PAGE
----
Yes, an arguable case can be made that it all started in Newton. According to Bruce Epperson’s Peddling Bicycles to America: The Rise of an Industry (local libraries), some important firsts having to do with bike manufacturing occurred here in Newton:
1. First “ordinary” bicycle–aka “penny farthing”–made on American soil: credit goes to an Englishman by the name of R. H. Hodgson, who had a small shop in Newton. He made a “small number” of bicycles in 1878. Another Newtonite, a man named A. M. Gooch, may have been even earlier, but his operation was even smaller, little more than a repair shop.
2. First (and biggest) American bicycle manufacturer: Newton resident Colonel Albert Pope began importing, and then quickly thereafter manufacturing bicycles under the brand name Columbia in 1879. Pope Manufacturing would have to be called the first American company to manufacture bicycles on a large scale; it also went on to become the largest and most successful bike manufacturer in America for at least two decades, and led the “bicycling boom” of the 1890′s. Though production took place at a factory in Hartford, CT, Pope himself was a Newtonite and remained in and around Boston. He was a founding member of the first bicycle club in America, The Boston Bicycle Club, and he founded the Massachusetts Bicycling Club, which became something of a marketing organization for Columbia bicycles.
As he was putting his manufacturing deals together in 1878, Pope occasionally raced through the streets of Newton on a horse, trying–and failing–to beat his friend Alfred Chandler on an imported English bicycle. David Herlihy, in his illustration-packed and remarkable book, Bicycle: The History (local libraries), describes Pope’s first encounter with Chandler on a bicycle in Newton as a key moment in Pope’s decision to embark on manufacturing bicycles. It’s a charming story, though it may be apocryphal: it seems from Epperson’s meticulously researched book that Chandler didn’t acquire his “wheel” until after Pope had already begun inquiries at factories in Hartford. Still, it would make for great cinema, wouldn’t it? A horse and a bicycle charging up Heartbreak Hill on a summer Sunday, past the astonished looks of families strolling in their Sunday best.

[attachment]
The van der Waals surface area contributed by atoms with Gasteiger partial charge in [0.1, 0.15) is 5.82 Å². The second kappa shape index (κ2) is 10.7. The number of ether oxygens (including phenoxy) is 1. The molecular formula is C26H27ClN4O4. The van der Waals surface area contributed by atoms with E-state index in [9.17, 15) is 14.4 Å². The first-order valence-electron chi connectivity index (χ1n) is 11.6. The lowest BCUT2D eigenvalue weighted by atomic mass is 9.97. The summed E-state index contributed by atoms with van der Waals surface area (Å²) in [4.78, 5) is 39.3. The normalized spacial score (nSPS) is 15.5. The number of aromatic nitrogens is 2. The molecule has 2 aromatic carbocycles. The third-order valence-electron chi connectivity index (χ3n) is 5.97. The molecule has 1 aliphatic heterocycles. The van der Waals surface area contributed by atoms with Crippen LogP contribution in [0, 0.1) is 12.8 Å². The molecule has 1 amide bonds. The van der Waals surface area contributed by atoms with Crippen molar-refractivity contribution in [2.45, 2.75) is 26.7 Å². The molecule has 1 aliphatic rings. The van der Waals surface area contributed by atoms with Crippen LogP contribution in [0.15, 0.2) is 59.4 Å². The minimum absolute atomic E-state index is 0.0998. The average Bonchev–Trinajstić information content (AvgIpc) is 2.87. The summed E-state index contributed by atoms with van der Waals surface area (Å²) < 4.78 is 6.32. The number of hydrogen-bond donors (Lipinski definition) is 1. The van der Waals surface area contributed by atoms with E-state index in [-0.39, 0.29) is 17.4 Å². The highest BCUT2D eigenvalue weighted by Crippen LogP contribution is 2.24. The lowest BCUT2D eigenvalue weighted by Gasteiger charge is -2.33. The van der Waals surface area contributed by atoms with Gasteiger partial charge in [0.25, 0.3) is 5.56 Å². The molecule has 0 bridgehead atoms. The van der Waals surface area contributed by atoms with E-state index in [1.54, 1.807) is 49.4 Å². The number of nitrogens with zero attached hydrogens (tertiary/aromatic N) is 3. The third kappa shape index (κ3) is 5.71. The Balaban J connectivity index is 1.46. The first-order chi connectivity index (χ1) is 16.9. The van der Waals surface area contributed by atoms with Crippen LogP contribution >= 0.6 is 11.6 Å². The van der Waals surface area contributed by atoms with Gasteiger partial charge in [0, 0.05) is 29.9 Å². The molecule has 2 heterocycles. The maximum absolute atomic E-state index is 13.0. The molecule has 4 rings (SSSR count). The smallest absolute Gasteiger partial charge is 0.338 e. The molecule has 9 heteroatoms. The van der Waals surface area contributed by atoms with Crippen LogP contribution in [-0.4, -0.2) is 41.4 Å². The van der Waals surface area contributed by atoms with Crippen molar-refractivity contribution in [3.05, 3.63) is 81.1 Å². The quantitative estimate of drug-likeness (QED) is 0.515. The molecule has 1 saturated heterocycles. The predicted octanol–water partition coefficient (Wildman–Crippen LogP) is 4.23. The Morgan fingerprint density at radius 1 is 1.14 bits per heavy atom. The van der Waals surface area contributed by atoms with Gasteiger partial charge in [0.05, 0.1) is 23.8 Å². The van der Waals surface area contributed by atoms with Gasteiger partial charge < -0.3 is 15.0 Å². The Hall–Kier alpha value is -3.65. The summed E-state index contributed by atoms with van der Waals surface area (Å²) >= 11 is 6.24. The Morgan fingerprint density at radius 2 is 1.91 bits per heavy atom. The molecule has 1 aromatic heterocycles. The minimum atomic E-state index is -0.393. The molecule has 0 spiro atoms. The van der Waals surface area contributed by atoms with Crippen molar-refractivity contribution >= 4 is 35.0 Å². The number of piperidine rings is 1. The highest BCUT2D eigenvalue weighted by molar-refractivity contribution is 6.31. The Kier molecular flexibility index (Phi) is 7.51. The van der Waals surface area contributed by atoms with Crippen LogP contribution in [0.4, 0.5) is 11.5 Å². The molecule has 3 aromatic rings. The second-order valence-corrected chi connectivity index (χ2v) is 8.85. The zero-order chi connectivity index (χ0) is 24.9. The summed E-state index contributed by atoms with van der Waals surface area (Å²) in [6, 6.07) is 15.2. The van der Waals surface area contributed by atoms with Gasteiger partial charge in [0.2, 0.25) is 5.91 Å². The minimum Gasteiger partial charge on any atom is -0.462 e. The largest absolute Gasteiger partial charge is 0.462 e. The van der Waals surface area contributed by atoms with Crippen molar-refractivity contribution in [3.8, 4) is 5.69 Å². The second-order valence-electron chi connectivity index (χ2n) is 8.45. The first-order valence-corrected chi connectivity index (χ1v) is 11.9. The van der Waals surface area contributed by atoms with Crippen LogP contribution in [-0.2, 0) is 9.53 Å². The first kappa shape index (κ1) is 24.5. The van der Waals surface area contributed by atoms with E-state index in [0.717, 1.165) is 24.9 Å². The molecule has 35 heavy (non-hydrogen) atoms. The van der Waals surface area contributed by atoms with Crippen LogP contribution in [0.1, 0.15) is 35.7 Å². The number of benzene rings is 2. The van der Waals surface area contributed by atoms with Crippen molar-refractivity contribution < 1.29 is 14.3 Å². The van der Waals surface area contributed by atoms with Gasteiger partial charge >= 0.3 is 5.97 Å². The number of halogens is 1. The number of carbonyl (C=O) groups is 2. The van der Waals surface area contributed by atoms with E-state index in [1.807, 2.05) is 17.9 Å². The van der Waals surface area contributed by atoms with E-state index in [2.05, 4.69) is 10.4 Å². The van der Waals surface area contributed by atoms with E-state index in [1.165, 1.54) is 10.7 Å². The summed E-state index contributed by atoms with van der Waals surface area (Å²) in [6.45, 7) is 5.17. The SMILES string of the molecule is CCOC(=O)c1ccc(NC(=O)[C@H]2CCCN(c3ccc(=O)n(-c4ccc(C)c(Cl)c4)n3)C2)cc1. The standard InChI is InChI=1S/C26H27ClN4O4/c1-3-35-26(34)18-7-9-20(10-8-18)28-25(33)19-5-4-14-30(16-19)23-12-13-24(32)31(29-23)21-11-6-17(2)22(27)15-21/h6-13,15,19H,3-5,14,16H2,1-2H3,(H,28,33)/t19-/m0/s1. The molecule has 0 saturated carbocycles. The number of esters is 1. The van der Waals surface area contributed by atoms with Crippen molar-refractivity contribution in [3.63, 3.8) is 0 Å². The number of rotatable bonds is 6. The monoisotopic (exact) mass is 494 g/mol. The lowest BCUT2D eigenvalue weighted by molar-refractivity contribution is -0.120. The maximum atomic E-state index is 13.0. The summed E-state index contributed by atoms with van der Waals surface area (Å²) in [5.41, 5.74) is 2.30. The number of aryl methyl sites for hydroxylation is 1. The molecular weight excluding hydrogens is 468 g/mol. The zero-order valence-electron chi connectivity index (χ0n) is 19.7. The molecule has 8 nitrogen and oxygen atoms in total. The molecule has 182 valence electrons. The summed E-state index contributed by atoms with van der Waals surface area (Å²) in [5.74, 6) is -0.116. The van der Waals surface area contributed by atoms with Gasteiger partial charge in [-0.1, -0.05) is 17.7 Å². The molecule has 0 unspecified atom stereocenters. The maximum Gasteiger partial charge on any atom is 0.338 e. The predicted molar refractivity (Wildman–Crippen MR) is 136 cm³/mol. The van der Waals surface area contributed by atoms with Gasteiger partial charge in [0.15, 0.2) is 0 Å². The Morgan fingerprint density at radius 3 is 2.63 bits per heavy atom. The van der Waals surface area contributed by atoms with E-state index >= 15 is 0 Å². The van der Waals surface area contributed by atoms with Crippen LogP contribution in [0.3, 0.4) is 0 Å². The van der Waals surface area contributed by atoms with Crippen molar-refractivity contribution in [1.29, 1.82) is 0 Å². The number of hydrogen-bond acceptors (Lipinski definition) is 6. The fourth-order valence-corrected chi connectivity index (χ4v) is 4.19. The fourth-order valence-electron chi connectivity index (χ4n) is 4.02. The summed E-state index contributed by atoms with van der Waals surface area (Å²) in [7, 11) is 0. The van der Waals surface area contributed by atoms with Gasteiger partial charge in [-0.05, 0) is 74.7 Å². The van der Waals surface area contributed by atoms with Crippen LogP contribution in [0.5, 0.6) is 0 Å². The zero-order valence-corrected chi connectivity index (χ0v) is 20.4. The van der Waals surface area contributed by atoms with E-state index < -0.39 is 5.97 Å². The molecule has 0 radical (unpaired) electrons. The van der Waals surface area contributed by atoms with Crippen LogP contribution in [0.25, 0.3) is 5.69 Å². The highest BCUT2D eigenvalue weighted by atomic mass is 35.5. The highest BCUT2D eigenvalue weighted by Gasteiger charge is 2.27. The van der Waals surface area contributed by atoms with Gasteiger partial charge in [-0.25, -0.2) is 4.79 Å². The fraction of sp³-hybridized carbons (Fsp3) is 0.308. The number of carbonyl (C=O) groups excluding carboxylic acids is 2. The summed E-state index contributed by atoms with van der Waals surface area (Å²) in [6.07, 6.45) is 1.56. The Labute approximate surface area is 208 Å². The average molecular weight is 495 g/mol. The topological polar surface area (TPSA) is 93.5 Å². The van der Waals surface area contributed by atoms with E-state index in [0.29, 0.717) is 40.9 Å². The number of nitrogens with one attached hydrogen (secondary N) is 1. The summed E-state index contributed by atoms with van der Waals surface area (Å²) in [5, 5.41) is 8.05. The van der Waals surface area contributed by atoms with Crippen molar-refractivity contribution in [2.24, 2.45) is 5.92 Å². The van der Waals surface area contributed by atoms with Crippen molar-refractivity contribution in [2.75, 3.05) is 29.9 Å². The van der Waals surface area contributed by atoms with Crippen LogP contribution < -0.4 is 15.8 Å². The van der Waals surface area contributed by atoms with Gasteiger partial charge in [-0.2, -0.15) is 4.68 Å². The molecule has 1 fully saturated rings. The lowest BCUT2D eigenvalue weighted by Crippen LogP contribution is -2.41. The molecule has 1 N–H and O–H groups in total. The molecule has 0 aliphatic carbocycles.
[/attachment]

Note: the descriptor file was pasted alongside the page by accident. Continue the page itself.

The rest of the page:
Pope went on to be an influential member of the League of American Wheelmen (precursor to the League of American Bicyclists) and a major figure in the Good Roads movement at the turn of the century, which resulted in thousands miles of roads being paved for use by bicyclists.
Being first and foremost a manufacturer, he also later manufactured electric automobiles under the same brand name–Columbia–as his bicycles. One even carried President Roosevelt in the first Presidential motorcade.
If anyone has any tips or leads about more information about Pope and early bicycles in Newton, drop me a line in the comments. When I have time, I intend to poke around in the archives at Jackson Homestead. Who knows? Maybe I’ll turn up a photo of Pope himself on an ordinary, racing down Comm. Ave.